From 1968 to 1973 I was Executive Assistant to Cesar Chavez charged with computerizing the United Farm Workers Union. Starting in Delano, we soon moved the Union headquarters to Keene, California, located in the hills east of Bakersfield near the town of Tehachapi.
It was a former Tuberculosis Sanitarium given to the Union by a Hollywood movie producer. Cesar named it La Paz. This time period followed the Union's march on Sacramento and encompassed the Union's grape and lettuce boycotts, its greatest membership growth, and Cesar's famous fasts, culminating in the Teamster's Union barging in to challenge the UFW in the fields. Rapid loss of members and insider fighting soon reduced the Union's power and visibility.
We all lived on room and board and $5 a week. I remember when Cesar asked me to ride with him from Delano up to see La Paz. I picked out the building for the computer department. I hired 4 programmers to come and develop the computer system that a group of graduate students in the business school of Stanford University had developed for us to handle the membership, medical plan, and credit union so that we could service the members, in Spanish and English, wherever they showed up on their seasonal treks from Arizona/California, through Oregon to Washington.
When the Union was threatened by Proposition 22 in 1972, the computer department dropped everything and moved to San Francisco to help defeat it. And again we dropped everything and helped the McGovern Presidential campaign.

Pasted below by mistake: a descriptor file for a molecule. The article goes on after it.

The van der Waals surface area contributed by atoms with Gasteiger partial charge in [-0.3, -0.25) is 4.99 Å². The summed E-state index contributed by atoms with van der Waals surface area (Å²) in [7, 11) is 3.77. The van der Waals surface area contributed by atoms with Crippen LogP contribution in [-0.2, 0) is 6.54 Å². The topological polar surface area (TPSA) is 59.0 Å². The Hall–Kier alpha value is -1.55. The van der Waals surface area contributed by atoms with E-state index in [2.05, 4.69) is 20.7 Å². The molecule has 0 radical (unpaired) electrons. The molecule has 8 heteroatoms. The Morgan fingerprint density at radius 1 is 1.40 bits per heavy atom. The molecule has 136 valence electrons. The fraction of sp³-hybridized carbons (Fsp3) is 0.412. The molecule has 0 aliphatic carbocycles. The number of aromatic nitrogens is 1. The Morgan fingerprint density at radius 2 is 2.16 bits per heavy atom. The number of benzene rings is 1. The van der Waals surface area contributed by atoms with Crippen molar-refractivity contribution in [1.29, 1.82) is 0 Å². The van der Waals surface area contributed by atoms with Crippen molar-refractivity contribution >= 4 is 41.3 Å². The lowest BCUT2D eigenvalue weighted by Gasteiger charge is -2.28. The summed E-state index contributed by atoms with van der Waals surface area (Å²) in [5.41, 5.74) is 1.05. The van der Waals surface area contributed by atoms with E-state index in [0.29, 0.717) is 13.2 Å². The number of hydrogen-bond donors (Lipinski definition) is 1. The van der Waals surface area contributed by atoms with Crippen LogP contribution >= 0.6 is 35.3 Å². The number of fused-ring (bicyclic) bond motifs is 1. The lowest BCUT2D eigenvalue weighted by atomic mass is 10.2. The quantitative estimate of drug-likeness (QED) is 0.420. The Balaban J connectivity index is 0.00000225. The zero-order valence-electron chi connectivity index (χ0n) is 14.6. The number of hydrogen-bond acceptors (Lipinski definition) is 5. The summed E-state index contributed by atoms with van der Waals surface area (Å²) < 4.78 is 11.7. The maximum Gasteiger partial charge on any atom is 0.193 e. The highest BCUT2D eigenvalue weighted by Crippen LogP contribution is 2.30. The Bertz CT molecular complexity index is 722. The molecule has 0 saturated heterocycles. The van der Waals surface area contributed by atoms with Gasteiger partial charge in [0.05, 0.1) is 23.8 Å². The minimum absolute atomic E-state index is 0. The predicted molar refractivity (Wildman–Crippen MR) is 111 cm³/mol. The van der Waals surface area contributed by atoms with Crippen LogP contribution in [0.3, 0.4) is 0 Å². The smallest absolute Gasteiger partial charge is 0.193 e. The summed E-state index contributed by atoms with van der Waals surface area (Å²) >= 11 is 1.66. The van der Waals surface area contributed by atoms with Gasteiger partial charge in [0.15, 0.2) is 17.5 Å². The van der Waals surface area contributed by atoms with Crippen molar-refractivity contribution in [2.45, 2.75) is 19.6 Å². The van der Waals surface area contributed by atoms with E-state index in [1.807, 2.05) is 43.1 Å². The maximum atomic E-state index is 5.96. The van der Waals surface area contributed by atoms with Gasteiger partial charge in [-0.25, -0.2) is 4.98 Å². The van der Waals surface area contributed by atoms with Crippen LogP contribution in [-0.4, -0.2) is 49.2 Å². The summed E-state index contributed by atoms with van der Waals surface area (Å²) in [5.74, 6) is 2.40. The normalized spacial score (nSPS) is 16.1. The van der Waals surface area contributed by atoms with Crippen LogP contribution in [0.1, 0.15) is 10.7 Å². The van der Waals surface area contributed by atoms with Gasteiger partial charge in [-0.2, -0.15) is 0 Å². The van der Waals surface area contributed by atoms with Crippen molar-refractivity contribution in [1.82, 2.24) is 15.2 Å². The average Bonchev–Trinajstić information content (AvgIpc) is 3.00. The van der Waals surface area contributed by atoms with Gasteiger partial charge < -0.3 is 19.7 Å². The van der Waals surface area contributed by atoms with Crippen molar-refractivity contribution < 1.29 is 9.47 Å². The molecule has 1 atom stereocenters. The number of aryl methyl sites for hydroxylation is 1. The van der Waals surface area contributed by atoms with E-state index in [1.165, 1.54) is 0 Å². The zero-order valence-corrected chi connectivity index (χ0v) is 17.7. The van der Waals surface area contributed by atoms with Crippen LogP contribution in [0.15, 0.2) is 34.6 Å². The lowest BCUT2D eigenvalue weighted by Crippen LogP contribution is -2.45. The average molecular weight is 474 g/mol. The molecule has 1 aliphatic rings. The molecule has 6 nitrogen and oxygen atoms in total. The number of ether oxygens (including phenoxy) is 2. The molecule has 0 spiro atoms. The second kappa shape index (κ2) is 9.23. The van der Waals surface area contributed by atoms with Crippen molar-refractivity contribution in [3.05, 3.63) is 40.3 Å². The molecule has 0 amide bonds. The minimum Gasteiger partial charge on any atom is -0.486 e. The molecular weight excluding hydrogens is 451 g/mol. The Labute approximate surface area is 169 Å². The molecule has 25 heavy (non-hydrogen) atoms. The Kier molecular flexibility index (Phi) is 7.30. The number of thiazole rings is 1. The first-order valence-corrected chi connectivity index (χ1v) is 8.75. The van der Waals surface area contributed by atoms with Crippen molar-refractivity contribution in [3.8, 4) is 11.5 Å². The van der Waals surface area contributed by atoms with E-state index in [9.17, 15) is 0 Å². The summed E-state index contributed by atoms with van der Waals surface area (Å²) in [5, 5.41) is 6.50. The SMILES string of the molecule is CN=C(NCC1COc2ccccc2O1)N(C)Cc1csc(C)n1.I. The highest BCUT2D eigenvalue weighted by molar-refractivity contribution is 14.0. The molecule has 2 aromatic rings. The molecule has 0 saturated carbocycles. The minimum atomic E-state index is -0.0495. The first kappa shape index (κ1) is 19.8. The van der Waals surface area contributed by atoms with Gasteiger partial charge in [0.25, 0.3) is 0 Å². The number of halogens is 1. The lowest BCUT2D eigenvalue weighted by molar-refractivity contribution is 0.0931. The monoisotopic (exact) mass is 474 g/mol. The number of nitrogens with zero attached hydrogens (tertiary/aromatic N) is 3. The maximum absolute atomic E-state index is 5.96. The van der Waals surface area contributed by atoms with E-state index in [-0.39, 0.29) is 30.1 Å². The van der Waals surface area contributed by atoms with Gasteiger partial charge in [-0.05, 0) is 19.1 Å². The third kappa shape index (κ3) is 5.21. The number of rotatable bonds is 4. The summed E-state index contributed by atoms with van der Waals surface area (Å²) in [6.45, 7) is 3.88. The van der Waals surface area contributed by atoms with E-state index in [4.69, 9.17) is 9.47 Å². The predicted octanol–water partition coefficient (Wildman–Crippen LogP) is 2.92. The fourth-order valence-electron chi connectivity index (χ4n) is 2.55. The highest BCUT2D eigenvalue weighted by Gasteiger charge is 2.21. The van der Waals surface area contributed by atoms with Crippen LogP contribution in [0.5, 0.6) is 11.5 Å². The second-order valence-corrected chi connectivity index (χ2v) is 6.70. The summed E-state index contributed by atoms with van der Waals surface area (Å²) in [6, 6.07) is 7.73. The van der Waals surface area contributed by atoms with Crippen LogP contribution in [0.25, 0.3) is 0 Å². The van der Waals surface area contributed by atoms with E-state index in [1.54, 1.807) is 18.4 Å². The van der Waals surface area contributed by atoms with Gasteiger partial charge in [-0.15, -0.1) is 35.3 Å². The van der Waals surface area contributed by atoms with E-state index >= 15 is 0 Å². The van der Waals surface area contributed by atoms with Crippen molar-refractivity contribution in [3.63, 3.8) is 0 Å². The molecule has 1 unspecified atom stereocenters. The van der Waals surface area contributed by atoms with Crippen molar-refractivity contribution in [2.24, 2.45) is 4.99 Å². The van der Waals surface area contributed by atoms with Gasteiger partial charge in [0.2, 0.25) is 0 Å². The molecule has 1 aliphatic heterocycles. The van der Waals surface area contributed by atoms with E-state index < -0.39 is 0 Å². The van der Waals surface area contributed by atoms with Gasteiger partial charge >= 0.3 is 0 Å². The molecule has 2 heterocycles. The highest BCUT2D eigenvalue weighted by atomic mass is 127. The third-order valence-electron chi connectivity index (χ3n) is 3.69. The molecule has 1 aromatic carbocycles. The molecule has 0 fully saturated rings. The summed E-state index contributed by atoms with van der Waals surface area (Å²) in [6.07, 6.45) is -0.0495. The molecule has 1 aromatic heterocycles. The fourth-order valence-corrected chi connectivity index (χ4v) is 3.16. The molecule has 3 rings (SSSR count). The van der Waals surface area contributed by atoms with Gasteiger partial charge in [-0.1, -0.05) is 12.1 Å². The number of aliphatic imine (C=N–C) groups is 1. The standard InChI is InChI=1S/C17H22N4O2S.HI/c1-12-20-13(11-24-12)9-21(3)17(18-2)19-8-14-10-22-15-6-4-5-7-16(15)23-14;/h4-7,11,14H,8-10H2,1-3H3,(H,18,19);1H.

The UFW struggled on for many years until Cesar's death in San Luis, Arizona in 1993. The obvious replacement in leadership was Dolores Huerta, co-founder of the Union, negotiator of the labor contracts and as responsible, if not more responsible, for the Union's successes as Cesar. But "machismo" prevented the only chance that I believe the Union had to regain its former visibility and power, and Dolores was passed over for the husband of a Chavez daughter to become President.
La Paz was established as the Cesar E. Chavez National Monument by President Obama in October 2012, and it is the memorial garden and grave site for Cesar and his wife Helen, as well as the location of the Cesar Chavez Foundation run by the Chavez family.
On a recent trip I stopped by to visit La Paz. In the former Administration building is a beautiful photo presentation of the Union's history along with the usual t-shirts and coffee mugs for sale. The rest of the grounds are a ghost town of memories for those of us who once lived there. Shown in the photographs provided are the grave site, the building that housed my computer department, the one-room shack my family lived in, and a gathering of the children who lived there, including my son Josh, born in Tehachapi… with Cesar and his dogs, Huelga and Boycott. I cherish those memories.